The Tree House / Baumraum

  • 19 Nov 2012
  • Houses Selected Works
© Markus Bollen

Architects: Baumraum
Location: , Belgium
Architect In Charge: Andreas Wenning
Year: 2012
Photographs: Markus Bollen

© Markus Bollen

Sappi, The Flemish Forest and Nature Agency, the commune of Hechtel-Eksel and Proximity joined forces in a unique partnership to stimulate companies, politicians and organisations to embrace sustainability in their daily activities. What better way to do this than to build a treehouse? According to the international paper producer Sappi, which started the project with Proximity BBDO, their communications agency, a treehouse would make their sustainability efforts more tangible, more real, and a true source of inspiration for others to follow.

© Markus Bollen

The Flemish Forest and Nature Agency and the commune of Hechtel-Eksel, were quickly sold on the idea to create this project on their premises and enthusiastically embraced the concept.

© Markus Bollen

All with one vision: environmental quality and social responsibility for the benefit of people, planet and prosperity. THE TREEHOUSE helps to bridge the gap between economy and ecology.

© Markus Bollen

THE TREEHOUSE isn’t just any treehouse. It’s a small architectural wonder equipped with state-of-the-art eco facilities located in the forests of Hechtel-Eksel

© Markus Bollen

THE TREEHOUSE is the ideal place to hold break-out sessions where businesses can brainstorm about the importance sustainability to their company and ways they can improve to build a better future for the planet. It is the perfect location for scientific research and relevant presentations.

© Markus Bollen

How is THE TREEHOUSE designed? The major image of the design is a sheet of paper that is pleated and encloses both interior and exterior spaces. THE TREEHOUSE is based on five elements: two cabins on different levels, connecting terraces, a staircase and a connecting roof.

© Markus Bollen

In the lower cabin is a coffee lounge, pantry, restroom and technology room. The upper room is dedicated to meetings and other events that are appropriate to this exquisite space among the trees. Benches covered with soft pillows surround the space resulting in a comfortable and laid-back feeling, encouraging one to stay longer.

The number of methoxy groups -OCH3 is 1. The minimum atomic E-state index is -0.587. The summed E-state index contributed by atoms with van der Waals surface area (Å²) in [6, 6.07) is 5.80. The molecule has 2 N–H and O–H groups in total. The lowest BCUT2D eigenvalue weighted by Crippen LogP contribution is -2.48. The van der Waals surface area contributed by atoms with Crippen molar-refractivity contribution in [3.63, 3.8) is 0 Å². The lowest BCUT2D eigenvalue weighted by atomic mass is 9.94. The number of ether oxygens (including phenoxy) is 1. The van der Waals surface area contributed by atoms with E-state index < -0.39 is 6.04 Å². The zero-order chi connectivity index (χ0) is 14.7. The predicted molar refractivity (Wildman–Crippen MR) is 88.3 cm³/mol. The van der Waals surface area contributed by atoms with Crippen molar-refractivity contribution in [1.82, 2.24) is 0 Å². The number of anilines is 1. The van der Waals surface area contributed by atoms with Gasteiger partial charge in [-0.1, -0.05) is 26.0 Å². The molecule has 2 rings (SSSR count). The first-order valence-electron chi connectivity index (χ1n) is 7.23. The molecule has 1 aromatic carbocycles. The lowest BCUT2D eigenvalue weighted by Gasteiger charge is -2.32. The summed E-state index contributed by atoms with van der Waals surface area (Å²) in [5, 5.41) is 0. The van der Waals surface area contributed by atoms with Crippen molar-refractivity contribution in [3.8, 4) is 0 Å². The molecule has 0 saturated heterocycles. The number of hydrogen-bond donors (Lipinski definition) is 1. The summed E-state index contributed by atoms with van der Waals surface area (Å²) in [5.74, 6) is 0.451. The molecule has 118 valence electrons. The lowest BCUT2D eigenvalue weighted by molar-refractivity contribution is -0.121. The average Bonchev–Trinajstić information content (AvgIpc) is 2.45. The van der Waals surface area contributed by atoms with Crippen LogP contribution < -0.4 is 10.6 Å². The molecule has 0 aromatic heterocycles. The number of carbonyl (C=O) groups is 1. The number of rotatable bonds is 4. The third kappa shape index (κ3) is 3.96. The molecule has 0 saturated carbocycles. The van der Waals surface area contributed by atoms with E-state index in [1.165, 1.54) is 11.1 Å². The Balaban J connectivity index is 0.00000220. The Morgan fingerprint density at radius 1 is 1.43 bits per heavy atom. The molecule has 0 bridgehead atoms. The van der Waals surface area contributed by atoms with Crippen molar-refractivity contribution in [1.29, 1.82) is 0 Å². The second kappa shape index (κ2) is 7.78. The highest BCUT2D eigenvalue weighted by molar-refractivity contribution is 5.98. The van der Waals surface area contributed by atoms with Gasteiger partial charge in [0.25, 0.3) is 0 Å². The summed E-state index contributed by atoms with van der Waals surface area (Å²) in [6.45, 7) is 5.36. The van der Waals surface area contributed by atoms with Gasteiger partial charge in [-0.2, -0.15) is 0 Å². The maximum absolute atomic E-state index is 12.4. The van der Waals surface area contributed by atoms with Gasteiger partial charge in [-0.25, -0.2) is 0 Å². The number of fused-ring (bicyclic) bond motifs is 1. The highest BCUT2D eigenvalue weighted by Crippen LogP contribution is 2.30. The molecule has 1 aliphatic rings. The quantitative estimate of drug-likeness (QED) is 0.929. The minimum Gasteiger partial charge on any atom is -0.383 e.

© Markus Bollen

The cabins and upper terraces rest on 19 angled steel stilts. Each steel stilt is connected to the ground below with foundation screws that have a minimal impact on the forest floor.

© Markus Bollen

All equipments use the existing supplies (green electricity and water purification) of the nearby museum or are selfsufficiently (heat pump). The newest techniques are used for the heating and cooling system. A heat pump unit which is situated in an underground space, extracts heat from the air. The warmth is transported through tubes which are led through one of the steel columns into the cabines. After converting the warmth to a fluid, tubes will transport it to the heating-units under the benches. The result of this low temperature heating system is a nice, comfortable climate and the energy cost remains very low.

In summertime the system can be used for cooling as well. This system is CO2 neutral. The balanced ventilation system is totally demand-based with supply and abstract units integrated in the benches. The ventilation and heating systems are continuously monitored. To minimize the energy consumption, all lights are LED. In the toilet, daylight- and movement-sensors are integrated in the LED armatures.

Plan
Cite: "The Tree House / Baumraum" 19 Nov 2012. ArchDaily. Accessed 24 Apr 2014. <http://www.archdaily.com/?p=295121>

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